Last Updated on April 28, 2018 by Fiona Maclean
Back to Classics – The New Wedgwood Afternoon Tea:
I have long been a fan of the afternoon tea served at The Langham. It is partly a function of the elegant setting – the high-ceilinged palm room with comfortable banquettes, beautifully floral arrangements and a pianist at the grand piano.
The patisserie of Cherish Finden, the outgoing pastry chef, is what, in the past, has brought me back there again and again. I was intrigued then, to be invited to review the new tea, the work of newly appointed Executive Pastry Chef, Andrew Gravett and his team.
We were greeted with a refreshing non-alcoholic cocktail; light and fragrant it was a lovely way to start the afternoon.
And a glass of champagne – NV Laurent Perrier Rose for me. There’s an excellent and well-balanced tea menu at The Langham and although the Lapsang Souchang my companion Amanda from Glamorous Glutton was craving wasn’t on the menu, it was readily available on request. I enjoyed the Wedgewood blend tea throughout while she started with the off piste Lapsang Souchang,
The sandwiches, which we started with, have had a makeover too, thanks to Chris King, the Executive Chef of the Langham. Just the classic English cucumber with cream cheese and chives remains from the last menu. I loved the combination of Burford Brown eggs with marinated artichoke on rosemary bread, an Italianate finger sandwich that, even for someone who rarely orders eggs, was absolutely delicious. And, the Scottish smoked salmon sandwich was delicately seasoned with Sarawak pepper and preserved lemon cream. Light and piquant, a lovely flavour combination. Beef pastrami with sauce ‘Albert’ (horseradish), watercress and caramelised onion bread was full of taste, though the pastrami was a little chewy and the mixture hard to eat daintily. Prawns were served in a potato bun with iceberg lettuce and a prawn cocktail sauce, dusted with a little tomato powder.
All really moreish and if we hadn’t indulged in the ‘high tea’ option, I’d have been eating a second helping.
The Langham has a lovely variation on afternoon tea called ‘High Tea’ where in addition to your sandwiches, there’s a savoury course where you can choose from three starter sized dishes. My crispy duck leg was a kind of rissole, served with cranberries, a celeriac mash and a lovely rich jus.
My companion ordered the beetroot salad and was impressed by the delicate pickled slices of heritage beetroot, served with goat’s cheese and a honey dressing. She found the pecan crumble a little sweet.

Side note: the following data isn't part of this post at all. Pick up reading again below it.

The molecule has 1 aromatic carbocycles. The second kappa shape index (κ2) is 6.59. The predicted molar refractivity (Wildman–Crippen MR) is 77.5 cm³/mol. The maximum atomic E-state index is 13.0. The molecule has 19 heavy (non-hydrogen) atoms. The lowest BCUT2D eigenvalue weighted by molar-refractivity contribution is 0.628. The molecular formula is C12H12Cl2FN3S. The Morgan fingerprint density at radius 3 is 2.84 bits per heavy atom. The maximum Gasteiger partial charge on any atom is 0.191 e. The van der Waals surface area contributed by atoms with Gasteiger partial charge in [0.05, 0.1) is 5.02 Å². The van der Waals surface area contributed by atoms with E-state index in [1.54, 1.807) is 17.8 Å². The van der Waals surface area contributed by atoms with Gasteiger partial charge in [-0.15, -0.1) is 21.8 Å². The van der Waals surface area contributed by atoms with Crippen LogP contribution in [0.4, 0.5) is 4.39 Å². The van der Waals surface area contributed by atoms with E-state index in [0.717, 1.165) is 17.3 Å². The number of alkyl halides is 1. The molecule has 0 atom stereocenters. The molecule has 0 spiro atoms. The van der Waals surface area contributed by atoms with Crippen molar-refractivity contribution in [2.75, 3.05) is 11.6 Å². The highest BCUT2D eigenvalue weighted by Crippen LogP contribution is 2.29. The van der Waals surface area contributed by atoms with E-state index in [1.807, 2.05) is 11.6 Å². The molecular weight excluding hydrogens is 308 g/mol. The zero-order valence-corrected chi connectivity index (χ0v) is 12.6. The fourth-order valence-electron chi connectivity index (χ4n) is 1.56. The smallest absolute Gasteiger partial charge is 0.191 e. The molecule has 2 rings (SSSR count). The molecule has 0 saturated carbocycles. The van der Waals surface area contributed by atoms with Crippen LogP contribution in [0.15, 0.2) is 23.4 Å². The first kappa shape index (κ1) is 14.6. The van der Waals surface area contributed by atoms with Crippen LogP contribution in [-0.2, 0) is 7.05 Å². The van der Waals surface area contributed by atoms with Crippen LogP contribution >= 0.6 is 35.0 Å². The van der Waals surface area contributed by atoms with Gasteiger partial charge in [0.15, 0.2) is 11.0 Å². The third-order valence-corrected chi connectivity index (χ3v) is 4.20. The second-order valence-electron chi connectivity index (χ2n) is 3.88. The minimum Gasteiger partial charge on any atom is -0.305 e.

A palate cleanser arrived. The menu version was a strawberry champagne sorbet, but since I have an allergy to strawberries I was served mango sorbet with fresh berries
Scones arrived with a generous helping of Cornish clotted cream and strawberry jam, still warm from the oven. At The Langham, the scones are medium-size which helps ensure that they are soft and moist rather than dry and biscuity. And, somehow we managed to eat the lot, despite the patisserie to follow.
The cakes are the crowning glory of any afternoon tea and we were impressed by the beautiful plate which arrived. My personal favourite was Paris Brest, a crunchy choux pastry with what is described as ‘lightened pecan cream and caramelised pecans’. I don’t know how the cream is made lighter, but it was truly delectable.
Decidedly Madeleine looked stunning – a crisp shell of dark Itakuja chocolate with a pretty pearlised finish round a classic Madeleine shape. One bite revealed a passion fruit jelly topped madeleine. While it was truly beautiful, we both found it very sweet. I’m sure Jaffa Cake fans would be very impressed though.
Spherically Challenged was a delicious light coconut, liquid raspberry and Manjari mousse in a chocolate shell. A little sweet, but a beautiful patisserie.
Babalicious, a fabulous combination of flavours and textures, with a light Jivara whipped chocolate mousse topping the blackcurrant and star anise baba with crunchy chocolate praline pearls, was mouthwateringly good.
The tiny, caramelised puff pastry mille-feuille ‘one in a million’ was both beautiful and perfectly constructed. Topped with a thin wafer of white chocolate it looked stunning, but we were both beginning to suffer from death by chocolate by this stage. Afternoon tea patisserie does tend to be a little sweet and, although the Lanham tea is tagged as lighter and healthier, it seemed to be quite chocolate focussed. Or perhaps, it was simply that the reduced fats and lighter textured creams allowed the sweetness of the pastries to shine through?
Overall, it was an excellent tea with impeccable service. And, all the pastries were delicious, I’d personally have preferred one slightly less sweet patisserie but I know plenty of people who would have thought of this as perfection.
Thank you to all the staff at the Langham for such a wonderful afternoon.
The Langham Afternoon Tea starts at £49 per person, £59 per person including a glass of N.V Laurent-Perrier Brut Champagne and £64 per person including a glass of N.V Laurent-Perrier Brut Champagne Rosé. High tea, with the extra savoury dish, has a premium of £8.00
Afternoon tea runs from 12.15pm to 5.30pm
Palm Court at The Langham,
1 Portland Place
Marylebone, London W1B 1JA
Visiting London soon and looking for a treat? Why not pin this post for later!